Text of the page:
Scimago Lab
powered by Scopus
call: +1.631.470.9640
Mon-Fri 10 am - 2 pm EST


Medical Science Monitor Basic Research


eISSN: 1643-3750

Get your full text copy in PDF

Nefiracetam ameliorates associative learning impairment in the scopolamine-injectedolder rabbit.

John Green, Boris Heifets, Jonathan Pak, Michelle Pak, Diana Woodruff-Pak

Med Sci Monit 2002; 8(4): BR105-112

ID: 420883

BACKGROUND: The cognition-enhancing drug, nefiracetam, is in Phase IIIclinical trials to treat memory impairment in Alzheimer's disease (AD). Nefiracetam ameliorates acquisitionof delay eyeblink classical conditioning in older rabbits, a form of associative learning with strikingbehavioral and neurobiological similarities in rabbits and humans. In both species, delay eyeblink conditioningengages the septo-hippocampal cholinergic system and is disrupted when the cholinergic system is antagonized.Delay eyeblink classical conditioning is impaired in normal aging and severely disrupted in AD. MATERIAL/METHODS:To test further the efficacy of nefiracetam in an animal model that mimics some of the neurobiologicaland behavioral effects present in AD, we tested 56 older rabbits assigned to 7 treatment groups in the750 ms delay eyeblink conditioning procedure. Older rabbits were injected with 1.5 mg/kg scopolamineto simulate disruption of the cholinergic system in AD. Three doses of nefiracetam (5, 10, or 15 mg/kg)were also injected in older rabbits receiving 1.5 mg/kg scopolamine. Control groups were treated with1.5 mg/kg scopolamine + vehicle, vehicle alone, or explicitly unpaired presentations of conditioningstimuli and vehicle or 1.5 mg/kg scopolamine + 15 mg/kg nefiracetam. RESULTS: Rabbits injected with 1.5mg/kg scopolamine alone were impaired, but a dose of 15 mg/kg nefiracetam reversed significantly thebehavioral impairment. CONCLUSIONS: Nefiracetam had ameliorating effects on a task impaired in AD inan animal model of AD: older rabbits with cholinergic system antagonism.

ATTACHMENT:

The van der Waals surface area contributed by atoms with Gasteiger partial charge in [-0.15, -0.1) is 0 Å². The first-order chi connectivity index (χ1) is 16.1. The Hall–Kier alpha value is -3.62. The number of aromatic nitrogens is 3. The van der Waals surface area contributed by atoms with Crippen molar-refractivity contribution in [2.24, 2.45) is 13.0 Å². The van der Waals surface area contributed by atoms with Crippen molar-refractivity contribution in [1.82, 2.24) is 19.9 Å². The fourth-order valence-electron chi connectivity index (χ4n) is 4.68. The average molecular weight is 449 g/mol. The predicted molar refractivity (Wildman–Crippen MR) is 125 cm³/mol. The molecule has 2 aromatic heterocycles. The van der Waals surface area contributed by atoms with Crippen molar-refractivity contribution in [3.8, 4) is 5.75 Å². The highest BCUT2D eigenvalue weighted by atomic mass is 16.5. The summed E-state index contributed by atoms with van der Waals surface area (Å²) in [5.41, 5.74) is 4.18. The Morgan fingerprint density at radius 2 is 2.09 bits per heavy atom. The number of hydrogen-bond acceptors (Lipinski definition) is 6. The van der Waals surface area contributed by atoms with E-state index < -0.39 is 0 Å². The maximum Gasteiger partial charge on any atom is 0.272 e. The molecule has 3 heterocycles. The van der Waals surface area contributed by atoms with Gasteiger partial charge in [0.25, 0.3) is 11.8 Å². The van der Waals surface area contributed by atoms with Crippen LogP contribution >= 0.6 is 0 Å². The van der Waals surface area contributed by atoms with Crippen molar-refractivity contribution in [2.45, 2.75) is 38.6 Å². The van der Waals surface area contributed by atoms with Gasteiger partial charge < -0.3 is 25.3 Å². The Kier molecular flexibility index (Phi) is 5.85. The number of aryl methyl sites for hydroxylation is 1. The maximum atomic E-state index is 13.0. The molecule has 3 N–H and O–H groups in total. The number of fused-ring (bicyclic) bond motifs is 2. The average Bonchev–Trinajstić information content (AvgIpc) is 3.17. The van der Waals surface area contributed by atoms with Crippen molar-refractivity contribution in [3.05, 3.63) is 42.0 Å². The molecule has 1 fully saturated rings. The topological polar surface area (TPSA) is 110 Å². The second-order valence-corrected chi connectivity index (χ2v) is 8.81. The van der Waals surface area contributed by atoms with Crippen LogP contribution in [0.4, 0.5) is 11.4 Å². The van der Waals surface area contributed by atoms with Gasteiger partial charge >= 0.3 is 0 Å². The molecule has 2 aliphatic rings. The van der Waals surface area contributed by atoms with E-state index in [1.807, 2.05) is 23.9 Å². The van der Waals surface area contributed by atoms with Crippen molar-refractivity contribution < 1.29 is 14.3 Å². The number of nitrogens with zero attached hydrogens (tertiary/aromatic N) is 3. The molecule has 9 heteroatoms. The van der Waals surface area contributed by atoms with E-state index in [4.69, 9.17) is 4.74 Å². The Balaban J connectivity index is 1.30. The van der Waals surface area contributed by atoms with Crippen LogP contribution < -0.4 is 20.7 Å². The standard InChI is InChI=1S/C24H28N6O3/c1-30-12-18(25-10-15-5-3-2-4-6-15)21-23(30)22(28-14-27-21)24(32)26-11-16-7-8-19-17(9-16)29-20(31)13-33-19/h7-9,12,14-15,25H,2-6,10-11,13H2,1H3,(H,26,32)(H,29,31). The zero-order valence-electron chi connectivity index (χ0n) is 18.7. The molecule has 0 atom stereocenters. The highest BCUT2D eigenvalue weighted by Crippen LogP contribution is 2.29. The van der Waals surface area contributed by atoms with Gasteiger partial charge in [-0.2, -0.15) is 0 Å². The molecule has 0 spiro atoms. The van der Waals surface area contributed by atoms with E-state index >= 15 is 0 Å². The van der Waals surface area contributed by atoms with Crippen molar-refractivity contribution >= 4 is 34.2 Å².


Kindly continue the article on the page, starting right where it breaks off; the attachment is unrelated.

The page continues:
This paper has been published under Creative Common Attribution-NonCommercial-NoDerivatives 4.0 International (CC BY-NC-ND 4.0) allowing to download articles and share them with others as long as they credit the authors and the publisher, but without permission to change them in any way or use them commercially.
I agree